Every year the National Committee on Pay Equity (NCPE) publicizes “Equal Pay Day” to bring public attention to the gender pay gap. “Equal Pay Day” this year fell on April 12, and represents how far into 2011 the average women had to continue working to earn the same income that the average man earned last year. Inspired by Equal Pay Day, I introduced “Equal Occupational Fatality Day” on the Enterprise Blog in April 2010 to bring attention to the huge gender disparity in work-related deaths in the United States.
Last week the Bureau of Labor Statistics (BLS) released data on workplace fatalities for 2010, and a new “Equal Occupational Fatality Day” can now be calculated. As the chart above shows, there was a significant gender disparity in workplace fatalities last year: 4,192 men died while working (92.2 percent of the total) compared to only 355 women (7.8 percent of the total). The “gender occupational fatality gap” in 2010 was considerable—almost 12 men died on the job for every woman who died while working.
Based on the new BLS data, the next “Equal Occupational Fatality Day” will occur almost 11 years from now—on October 15, 2021. That date symbolizes how far into the future women will be able to continuing working before they experience the same loss of life that men experienced in 2010 from work-related deaths. Because women tend to work in safer occupations than men on average, they have the advantage of being able to work for more than a decade longer than men before they experience the same number of occupational fatalities.
The “gender pay gap” and the “gender occupational fatality gap” are connected, and can be explained by the disproportionate number of men working in higher-risk, higher-paid occupations like coal mining (almost 100 percent male), fire fighters (96 percent male), police officers (87 percent male), correctional officers (74 percent male), farming, fishing, and forestry (77 percent male), and construction (97 percent male); BLS data here. A disproportionate number of women work in lower-risk industries, often with lower pay to partially compensate for the safer, more comfortable indoor office environments in occupations like office and administrative support (74 percent female), education, training, and library occupations (74 percent female), and healthcare (74 percent female). The higher concentrations of men in riskier occupations with greater occurrences of workplace injury and death suggest that more men than women are willing to expose themselves to work-related injury or death in occupations that compensate for those risks with higher wages. On the other hand, it’s possible that women more than men prefer lower risk occupations with greater workplace safety, and are willing to accept lower wages for the reduced probability of injury or death on the job.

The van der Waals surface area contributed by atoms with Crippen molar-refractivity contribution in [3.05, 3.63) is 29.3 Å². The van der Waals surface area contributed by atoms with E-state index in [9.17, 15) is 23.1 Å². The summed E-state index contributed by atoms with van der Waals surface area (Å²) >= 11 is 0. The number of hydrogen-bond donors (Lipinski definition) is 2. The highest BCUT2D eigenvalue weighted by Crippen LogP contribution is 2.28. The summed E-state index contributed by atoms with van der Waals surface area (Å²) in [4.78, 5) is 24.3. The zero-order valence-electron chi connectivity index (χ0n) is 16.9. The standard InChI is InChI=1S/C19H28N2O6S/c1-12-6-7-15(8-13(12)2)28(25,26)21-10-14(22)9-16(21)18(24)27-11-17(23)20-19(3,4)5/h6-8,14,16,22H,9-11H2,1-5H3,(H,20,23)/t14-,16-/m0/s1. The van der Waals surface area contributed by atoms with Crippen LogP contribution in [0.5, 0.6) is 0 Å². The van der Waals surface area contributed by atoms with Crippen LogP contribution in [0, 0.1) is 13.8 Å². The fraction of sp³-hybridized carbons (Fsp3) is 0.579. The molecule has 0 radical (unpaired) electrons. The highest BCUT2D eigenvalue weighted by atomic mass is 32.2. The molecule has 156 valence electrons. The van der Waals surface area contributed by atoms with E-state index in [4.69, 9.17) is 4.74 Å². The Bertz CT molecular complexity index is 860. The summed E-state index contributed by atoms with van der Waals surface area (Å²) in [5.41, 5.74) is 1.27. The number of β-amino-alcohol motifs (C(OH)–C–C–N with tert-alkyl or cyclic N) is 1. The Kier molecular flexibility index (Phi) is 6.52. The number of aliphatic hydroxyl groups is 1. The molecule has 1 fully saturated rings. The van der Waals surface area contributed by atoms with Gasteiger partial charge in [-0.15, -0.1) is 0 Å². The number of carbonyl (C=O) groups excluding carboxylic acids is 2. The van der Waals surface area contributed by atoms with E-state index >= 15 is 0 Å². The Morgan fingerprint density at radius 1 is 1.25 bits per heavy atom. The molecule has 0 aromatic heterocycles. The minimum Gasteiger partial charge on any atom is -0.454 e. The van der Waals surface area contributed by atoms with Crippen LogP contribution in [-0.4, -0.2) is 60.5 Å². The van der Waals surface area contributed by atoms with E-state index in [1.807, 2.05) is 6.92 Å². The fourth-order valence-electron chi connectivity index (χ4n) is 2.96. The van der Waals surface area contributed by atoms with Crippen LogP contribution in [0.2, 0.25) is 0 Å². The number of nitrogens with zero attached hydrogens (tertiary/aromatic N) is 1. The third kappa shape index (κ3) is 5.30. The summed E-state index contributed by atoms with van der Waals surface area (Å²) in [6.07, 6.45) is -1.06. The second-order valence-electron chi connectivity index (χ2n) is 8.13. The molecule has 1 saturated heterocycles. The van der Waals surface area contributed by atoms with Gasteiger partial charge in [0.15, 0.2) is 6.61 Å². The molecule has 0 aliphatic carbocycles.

Bottom Line: Groups like the NCPE use “Equal Pay Day” to promote their ultimate goal of perfect gender pay equity, probably not realizing that they are simultaneously advocating an increase in the number of women working in higher-paying, but higher-risk occupations like fire-fighting, construction, and coal mining. Unfortunately, reducing the gender pay gap could come at a huge cost: thousands of additional women will be injured or killed while working. Would closing the “gender pay gap,” if it also means closing the “gender occupational fatality gap” and exposing thousands of women to occupational injuries and fatalities each year, really be worth it?